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Attorney General Leads Opioid Discussion at Lehighton Area

LEHIGHTON -- The state's attorney general made a stop in northeastern Pennsylvania Wednesday to speak with some high school students about the opioid epidemic.

This is the first time Lehighton Area High School has ever held a program like this. It's the school's first opioid symposium.

"We have talked about there being a very prevalent opioid problem in our area and I do think it was needed," said student Abraham Garman.

They invited the state's top law enforcement officer, Attorney General Josh Shapiro to speak to the students.

"I didn't come here to scare them. I didn't come here to say, 'just say no.' I came here today to help them try to understand the consequences of their decisions and help them make smart decisions throughout," said Attorney General Josh Shapiro.

Before the attorney general spoke, the students also got to hear from a former student who had issues with drugs while he was in school.

"Hopefully, to show them that no matter what they're going through, they're going to be able to overcome it as long as they reach out for the support that is here for them at this school," said Brandon Williams.

Williams graduated from Lehighton Area in 2008. He no longer uses drugs but told the students how he was their age when he first began to struggle with them.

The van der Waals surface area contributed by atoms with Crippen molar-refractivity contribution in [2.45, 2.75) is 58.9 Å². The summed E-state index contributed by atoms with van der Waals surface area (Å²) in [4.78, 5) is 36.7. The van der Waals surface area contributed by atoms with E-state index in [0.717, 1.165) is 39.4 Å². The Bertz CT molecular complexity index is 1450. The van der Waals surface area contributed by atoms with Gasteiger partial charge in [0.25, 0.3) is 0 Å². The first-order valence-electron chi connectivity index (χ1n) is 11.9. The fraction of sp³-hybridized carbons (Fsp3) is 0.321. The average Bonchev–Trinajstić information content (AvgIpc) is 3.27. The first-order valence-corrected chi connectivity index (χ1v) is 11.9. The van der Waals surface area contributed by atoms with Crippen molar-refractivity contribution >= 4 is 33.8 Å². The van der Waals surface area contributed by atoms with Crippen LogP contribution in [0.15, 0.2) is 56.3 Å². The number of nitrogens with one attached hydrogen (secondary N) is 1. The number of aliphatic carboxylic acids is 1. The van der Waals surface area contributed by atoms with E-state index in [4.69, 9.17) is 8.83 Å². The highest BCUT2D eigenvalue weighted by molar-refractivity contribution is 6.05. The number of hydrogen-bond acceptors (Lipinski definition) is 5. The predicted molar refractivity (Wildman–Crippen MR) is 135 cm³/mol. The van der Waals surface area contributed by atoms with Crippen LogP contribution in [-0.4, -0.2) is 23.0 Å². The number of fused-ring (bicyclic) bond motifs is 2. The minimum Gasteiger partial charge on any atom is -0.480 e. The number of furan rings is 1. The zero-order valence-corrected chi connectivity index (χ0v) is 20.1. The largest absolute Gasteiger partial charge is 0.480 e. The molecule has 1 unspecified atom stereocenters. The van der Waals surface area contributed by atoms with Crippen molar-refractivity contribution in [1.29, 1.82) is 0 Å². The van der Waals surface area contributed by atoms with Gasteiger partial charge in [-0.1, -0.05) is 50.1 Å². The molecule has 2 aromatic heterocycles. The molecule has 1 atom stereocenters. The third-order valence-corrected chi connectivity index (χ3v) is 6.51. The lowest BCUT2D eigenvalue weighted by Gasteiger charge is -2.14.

"This is where a lot of growth processes occur for a lot of students and they go through a lot of trials and tribulations during this time and I just wanted to share my own experiences, strengths, and hopes or the things that I was able to overcome."

Students like Abraham Garman helped the school put the symposium on because they, too, feel high school is where many people who become addicted to drugs start using them.

"I think some students in our area may struggle with that and are around that and I think it's very important to help them stay away from that," Garman said.

After the guest speakers finished, the students held a panel discussion.


  • Rusty Butterknife

    Legalize it all. If someone wants to slip into a drug-induced coma, they should be allowed to do that if they are a legal adult. In this way, the idiots and weakest links will be quickly winnowed out and revenue will roll in along with the alcohol and tobacco taxes. All of it. Except meth – that makes a person’s mouth look skooky.

  • mopar driver

    We’re sending in more opiates and funding ( atty owned) rehabs, shuttle services and clinics so if they run out they can still get high on the govt. ( and get free transport on the govt.) . Translated – throw money to our buddies and claim it will go away .

  • Fredric

    The 28 year might have had a chance of reaching the audience not what the students viewed as some ancient fat cat with a canned state sponsored message.

    I remember by high days.

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